Email

 

Email is the quickest and easiest way to reach the whole group of families and give lots of details about upcoming events. Email is the best way to convey a whole list of options to connect such as Zoom links, sign-up forms, and details about safety precautions. I send emails to VBS participants before every major change in ministry (such as starting a new in-person program or changing the times of Zoom meetings) but these items are not included on my usual weekly email blasts to ministry roster because newcomers are the most likely to unsubscribe. Email is the best for conveying detailed information and long lists. However, email easily gets lost in the inbox of a busy parent. Email should never be the only method of communication, and a long boring detailed email should never be the first email that reaches a brand new family.

 

Snail Mail

 

Contacting families by mail is the slowest, most labor intensive, most expensive, yet most effective way to get kids excited about church. Unlike email and social media, snail mail can be addressed and targeted toward the child himself instead of their parents. I made a decision to send personal cards. First, I printed out a cute back-to-school prayer for the children and decorated each child’s name on the prayer and on the outer envelope. I chose to hand-write the addresses instead of printing them to add more character and personality to the letters. I would also recommend using real postage stamps with kid-friendly designs instead of running the letters through a postage meter. Luckily there were several kid-friendly stamp options to use, which were a hit with the kids. Nothing makes a child feel more special than receiving something personalized especially for them. For the children who were too young to read, I drew a small smiling recognizable cartoon face next to their name to help make the paper seem special to them. It took over a month to finish my entire children’s ministry roster, including VBS visitors, but I received such positive feedback from parents that their child was overjoyed and reminded how much their church loves them. My goal is to send another round of personalized mail to the kids in November inviting them to a few Christmas events, both online and in-person. Personalizing names on mail is a perfect way to let kids know that they are individually wanted and valued in your church.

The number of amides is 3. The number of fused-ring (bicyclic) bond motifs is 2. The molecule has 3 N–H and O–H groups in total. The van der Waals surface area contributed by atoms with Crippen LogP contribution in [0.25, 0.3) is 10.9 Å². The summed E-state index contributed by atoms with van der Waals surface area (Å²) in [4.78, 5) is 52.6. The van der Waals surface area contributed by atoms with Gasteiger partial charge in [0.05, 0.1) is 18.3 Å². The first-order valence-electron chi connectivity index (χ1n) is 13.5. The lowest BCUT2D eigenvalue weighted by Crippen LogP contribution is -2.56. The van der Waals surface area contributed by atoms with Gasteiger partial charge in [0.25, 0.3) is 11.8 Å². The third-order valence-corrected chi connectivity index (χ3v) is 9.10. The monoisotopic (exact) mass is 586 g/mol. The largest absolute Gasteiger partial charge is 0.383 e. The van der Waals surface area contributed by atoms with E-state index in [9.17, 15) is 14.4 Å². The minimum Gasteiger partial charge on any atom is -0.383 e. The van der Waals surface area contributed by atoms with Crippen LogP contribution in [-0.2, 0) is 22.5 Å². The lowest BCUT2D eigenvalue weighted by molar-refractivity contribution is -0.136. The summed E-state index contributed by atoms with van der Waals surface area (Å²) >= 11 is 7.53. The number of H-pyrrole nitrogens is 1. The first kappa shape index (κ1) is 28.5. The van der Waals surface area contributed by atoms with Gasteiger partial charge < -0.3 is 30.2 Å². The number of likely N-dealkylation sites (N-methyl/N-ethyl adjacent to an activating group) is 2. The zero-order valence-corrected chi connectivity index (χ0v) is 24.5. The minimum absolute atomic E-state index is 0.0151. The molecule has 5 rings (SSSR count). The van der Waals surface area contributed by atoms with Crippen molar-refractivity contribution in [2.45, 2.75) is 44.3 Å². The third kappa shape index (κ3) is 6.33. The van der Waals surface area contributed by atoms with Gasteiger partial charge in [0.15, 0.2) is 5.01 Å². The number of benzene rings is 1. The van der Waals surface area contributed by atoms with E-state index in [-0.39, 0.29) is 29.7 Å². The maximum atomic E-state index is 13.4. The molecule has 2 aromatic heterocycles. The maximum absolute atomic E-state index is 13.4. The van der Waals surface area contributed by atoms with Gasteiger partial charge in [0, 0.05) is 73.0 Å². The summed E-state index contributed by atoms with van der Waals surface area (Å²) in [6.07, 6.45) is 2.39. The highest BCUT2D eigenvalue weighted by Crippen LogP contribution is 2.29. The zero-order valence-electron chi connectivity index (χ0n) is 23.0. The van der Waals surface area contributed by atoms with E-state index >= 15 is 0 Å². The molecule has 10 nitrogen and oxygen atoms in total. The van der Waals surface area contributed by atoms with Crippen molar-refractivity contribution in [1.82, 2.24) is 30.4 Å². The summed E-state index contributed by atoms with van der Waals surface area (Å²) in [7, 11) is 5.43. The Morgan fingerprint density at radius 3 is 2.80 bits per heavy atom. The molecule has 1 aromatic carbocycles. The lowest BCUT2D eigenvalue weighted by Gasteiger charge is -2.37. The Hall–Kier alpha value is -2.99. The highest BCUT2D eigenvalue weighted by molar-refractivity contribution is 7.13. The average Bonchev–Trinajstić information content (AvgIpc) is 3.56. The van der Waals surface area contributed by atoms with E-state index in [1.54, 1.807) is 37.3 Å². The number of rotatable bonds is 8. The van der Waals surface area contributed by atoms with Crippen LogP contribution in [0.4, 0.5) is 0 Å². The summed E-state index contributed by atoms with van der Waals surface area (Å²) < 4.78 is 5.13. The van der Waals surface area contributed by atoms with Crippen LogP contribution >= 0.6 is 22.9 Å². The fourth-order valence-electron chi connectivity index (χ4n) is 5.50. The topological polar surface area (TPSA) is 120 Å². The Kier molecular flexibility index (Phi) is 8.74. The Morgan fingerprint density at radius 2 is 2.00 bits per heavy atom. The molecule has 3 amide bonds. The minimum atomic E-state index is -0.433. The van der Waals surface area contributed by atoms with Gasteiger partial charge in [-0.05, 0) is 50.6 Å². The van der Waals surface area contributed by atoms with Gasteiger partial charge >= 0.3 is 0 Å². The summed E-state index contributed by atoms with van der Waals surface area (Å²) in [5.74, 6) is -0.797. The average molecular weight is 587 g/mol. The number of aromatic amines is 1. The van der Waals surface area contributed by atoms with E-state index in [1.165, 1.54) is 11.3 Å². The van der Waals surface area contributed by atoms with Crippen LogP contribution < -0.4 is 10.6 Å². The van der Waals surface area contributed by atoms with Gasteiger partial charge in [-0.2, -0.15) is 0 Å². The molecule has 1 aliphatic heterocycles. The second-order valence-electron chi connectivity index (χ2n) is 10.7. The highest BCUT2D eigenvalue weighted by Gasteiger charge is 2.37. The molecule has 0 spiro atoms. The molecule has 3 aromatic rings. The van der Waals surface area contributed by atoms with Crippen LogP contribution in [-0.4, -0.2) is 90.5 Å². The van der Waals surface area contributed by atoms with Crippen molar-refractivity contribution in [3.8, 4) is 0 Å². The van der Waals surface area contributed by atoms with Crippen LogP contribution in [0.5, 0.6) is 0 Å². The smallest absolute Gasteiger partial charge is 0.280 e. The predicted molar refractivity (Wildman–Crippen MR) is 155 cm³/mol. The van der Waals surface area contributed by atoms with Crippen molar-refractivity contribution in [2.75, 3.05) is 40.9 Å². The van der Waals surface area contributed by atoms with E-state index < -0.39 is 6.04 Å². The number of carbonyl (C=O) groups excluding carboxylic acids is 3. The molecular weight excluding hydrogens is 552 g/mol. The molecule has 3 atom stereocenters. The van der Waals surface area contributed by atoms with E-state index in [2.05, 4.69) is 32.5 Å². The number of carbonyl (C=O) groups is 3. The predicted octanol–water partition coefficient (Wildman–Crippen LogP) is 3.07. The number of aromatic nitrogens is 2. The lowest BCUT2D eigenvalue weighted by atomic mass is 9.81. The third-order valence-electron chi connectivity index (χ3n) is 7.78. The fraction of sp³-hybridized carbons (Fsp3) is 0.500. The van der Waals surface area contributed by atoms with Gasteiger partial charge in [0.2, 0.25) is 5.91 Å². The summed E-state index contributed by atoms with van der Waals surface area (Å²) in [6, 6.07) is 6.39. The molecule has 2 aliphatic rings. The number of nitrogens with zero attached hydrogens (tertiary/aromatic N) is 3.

Tips for Clear Communication

 

During these past few months of a pandemic, when communicating with a newcomer, I have learned that it’s more confusing than helpful to attempt explaining what we “usually” offer. For too long I held out hope that things would snap back to the previous way any upcoming day. Instead, I am now assuming we are never returning to exactly the way our Children’s Ministry used to operate. Even after the pandemic is over, there will be tweaks and improvements to our typical programs. In fact, I’m using this time to rebrand the ministry and redecorate the classrooms and hallways. So whatever the programs used to look like is irrelevant to a new guest. Instead, I prefer to only explain what our Children’s Ministry has to offer their family right now, which doesn’t go too far into the future. Personally I know our children’s ministry is offering online programs, and outdoor face-to-face programs, and a couple of Christmas events.

 

We may not be able to see into the future and communicate our plans as well as we want to, and even if our church’s doors are closed, we must figuratively hold the doors open for our neighbors. Even beyond this pandemic, as our ministries are planning and rearranging to meet the needs of families around us, may we continuously find new engaging ways to practice hospitality and invitation.

 

 

Kirby Darden

Director of Children’s Ministry at Johns Creek UMC

John’s Creek GA